“Of all the fire mountains which like beacons, once blazed along the Pacific coast, Mount Rainier is the noblest in form…Its massive white dome rises out of its forests, like a world by itself, to a height of fourteen thousand to fifteen thousand feet.”

-John Muir in Our national parks

Looking southeast from the waterfront in Seattle, Mount Rainier stands alone, a snow-capped mountain so prominent, massive, and singular that it can scarcely be credited as real, but must be the result of Hollywood tricksters having moved a thousand miles north in order to perform some special effects magic.  It looms over the city, firing imaginations and daydreams instead of the lava and ash and lahars that would cause massive amounts of damage and loss of life should Rainier ever erupt.  For, as Muir knew, Rainier is a fire mountain, a volcano, one that last erupted in the 1800s.  Let us hope it never erupts again.

Such thoughts were not on my mind as Daisy, Desi, and I made our way from Seattle in the dark of predawn one day at the beginning of August.  The goal was to get to Sunrise by shortly after sunrise, that is, to the portion of the park in the northeast corner called Sunrise just a bit after the sun crested the horizon.  This plan was in place with the hope that Desi would sleep for most of the car ride and be wide awake and ready to explore when we arrived.  As all plans do, this one fell apart in the first few minutes when Desi awakened before we even left the hotel room and refused to fall back asleep for the entire ride.  At least he wasn’t crying and screaming.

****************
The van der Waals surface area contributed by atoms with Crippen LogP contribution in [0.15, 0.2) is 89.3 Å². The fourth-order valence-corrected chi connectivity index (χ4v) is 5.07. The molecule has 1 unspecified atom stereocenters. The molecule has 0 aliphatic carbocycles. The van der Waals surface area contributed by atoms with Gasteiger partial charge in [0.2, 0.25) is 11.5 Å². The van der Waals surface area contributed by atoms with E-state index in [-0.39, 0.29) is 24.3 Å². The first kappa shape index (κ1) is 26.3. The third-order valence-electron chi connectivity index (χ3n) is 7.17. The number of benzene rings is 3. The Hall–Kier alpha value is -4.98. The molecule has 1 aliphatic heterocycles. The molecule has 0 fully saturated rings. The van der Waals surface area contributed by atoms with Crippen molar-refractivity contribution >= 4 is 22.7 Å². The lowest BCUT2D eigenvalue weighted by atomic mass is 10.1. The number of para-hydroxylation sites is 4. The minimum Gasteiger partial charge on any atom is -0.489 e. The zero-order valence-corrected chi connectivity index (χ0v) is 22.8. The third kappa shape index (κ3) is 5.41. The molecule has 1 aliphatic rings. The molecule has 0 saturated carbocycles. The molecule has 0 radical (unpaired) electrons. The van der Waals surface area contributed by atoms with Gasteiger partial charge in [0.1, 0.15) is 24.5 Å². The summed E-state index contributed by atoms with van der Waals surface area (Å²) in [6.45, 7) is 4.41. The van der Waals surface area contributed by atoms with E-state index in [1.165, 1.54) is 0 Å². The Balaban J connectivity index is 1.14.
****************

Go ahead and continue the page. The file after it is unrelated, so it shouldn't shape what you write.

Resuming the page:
Anyway, our ride out to Chinook Pass on 164 and 410 was uneventful, and once we reached the boundaries of national forest and then Mount Rainier National Park we were simply agog at the beauty.  We paid our $15 entrance fee and made our way slowly up the gorgeous road to Sunrise, a thirty-minute, view-packed drive into the park.  Though we arrived well after sunrise it was still very early and the only other folks that had made it there before us were dressed in “serious hiker gear” which made us feel all the more intrepid.  We (especially I) were pleased with our welcoming committee and it did not take us long to be ready to go on a hike.  We decided on the relatively easy walk to Shadow Lake and set out on our mission after Desi first chased off a curious Yellow-pine Chipmunk.

It didn’t take too long for a bird to catch my interest.  A finch went jip-jip-jipping overhead and then landed on the top of a tree with the sun behind it.  Not the best views I’ve ever had of a Red Crossbill but not too shabby either.  We were in the mountains!  The second life bird of the day, after the Clark’s Nutcracker welcoming committee, was Cassin’s Finch in the form of a small flock that flew over that sounded different than Purple Finches.  Yeah, I wasn’t terribly happy with that kind of look at a lifer either so I was pleased to see a pair much better later on in the picnic area.  But I am getting ahead of myself…

We made our way down the Shadow Lake Trail to the sound of Mountain Chickadees and Red-breasted Nuthatches and the sight and smell of a host of wildflowers.  The immense snowpack was (and is) slow to melt this year due to a cool and cloudy spring and early summer so the blooming of many wildflowers was apparently retarded a bit, not that we western mountain novices had any idea that anything was different from usual.